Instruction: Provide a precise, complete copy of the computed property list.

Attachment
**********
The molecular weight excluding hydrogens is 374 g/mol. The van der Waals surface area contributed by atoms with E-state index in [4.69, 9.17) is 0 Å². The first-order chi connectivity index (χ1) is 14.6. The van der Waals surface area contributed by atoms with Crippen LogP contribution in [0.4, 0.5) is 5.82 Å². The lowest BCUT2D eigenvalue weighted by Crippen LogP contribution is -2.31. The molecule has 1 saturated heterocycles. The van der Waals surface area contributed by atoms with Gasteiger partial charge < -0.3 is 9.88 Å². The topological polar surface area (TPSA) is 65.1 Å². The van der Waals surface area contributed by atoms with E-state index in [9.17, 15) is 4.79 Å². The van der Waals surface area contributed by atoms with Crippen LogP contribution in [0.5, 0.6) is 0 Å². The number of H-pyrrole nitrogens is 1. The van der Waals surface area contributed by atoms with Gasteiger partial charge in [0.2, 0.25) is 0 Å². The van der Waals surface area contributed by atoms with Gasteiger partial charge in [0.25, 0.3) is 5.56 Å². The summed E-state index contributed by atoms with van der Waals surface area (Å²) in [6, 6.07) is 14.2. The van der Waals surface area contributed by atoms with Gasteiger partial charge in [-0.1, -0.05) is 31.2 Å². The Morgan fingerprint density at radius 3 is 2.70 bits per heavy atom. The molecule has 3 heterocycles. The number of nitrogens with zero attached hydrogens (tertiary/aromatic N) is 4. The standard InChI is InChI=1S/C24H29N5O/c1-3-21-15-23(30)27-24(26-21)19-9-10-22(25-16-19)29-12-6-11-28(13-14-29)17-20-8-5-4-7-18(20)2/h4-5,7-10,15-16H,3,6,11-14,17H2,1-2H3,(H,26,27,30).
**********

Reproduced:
The molecular weight excluding hydrogens is 374 g/mol. The van der Waals surface area contributed by atoms with E-state index in [4.69, 9.17) is 0 Å². The first-order chi connectivity index (χ1) is 14.6. The van der Waals surface area contributed by atoms with Crippen LogP contribution in [0.4, 0.5) is 5.82 Å². The lowest BCUT2D eigenvalue weighted by Crippen LogP contribution is -2.31. The molecule has 1 saturated heterocycles. The van der Waals surface area contributed by atoms with Gasteiger partial charge < -0.3 is 9.88 Å². The topological polar surface area (TPSA) is 65.1 Å². The van der Waals surface area contributed by atoms with E-state index in [9.17, 15) is 4.79 Å². The van der Waals surface area contributed by atoms with Crippen LogP contribution in [0.5, 0.6) is 0 Å². The number of H-pyrrole nitrogens is 1. The van der Waals surface area contributed by atoms with Gasteiger partial charge in [0.2, 0.25) is 0 Å². The van der Waals surface area contributed by atoms with Gasteiger partial charge in [0.25, 0.3) is 5.56 Å². The summed E-state index contributed by atoms with van der Waals surface area (Å²) in [6, 6.07) is 14.2. The van der Waals surface area contributed by atoms with Gasteiger partial charge in [-0.1, -0.05) is 31.2 Å². The Morgan fingerprint density at radius 3 is 2.70 bits per heavy atom. The molecule has 3 heterocycles. The number of nitrogens with zero attached hydrogens (tertiary/aromatic N) is 4. The standard InChI is InChI=1S/C24H29N5O/c1-3-21-15-23(30)27-24(26-21)19-9-10-22(25-16-19)29-12-6-11-28(13-14-29)17-20-8-5-4-7-18(20)2/h4-5,7-10,15-16H,3,6,11-14,17H2,1-2H3,(H,26,27,30).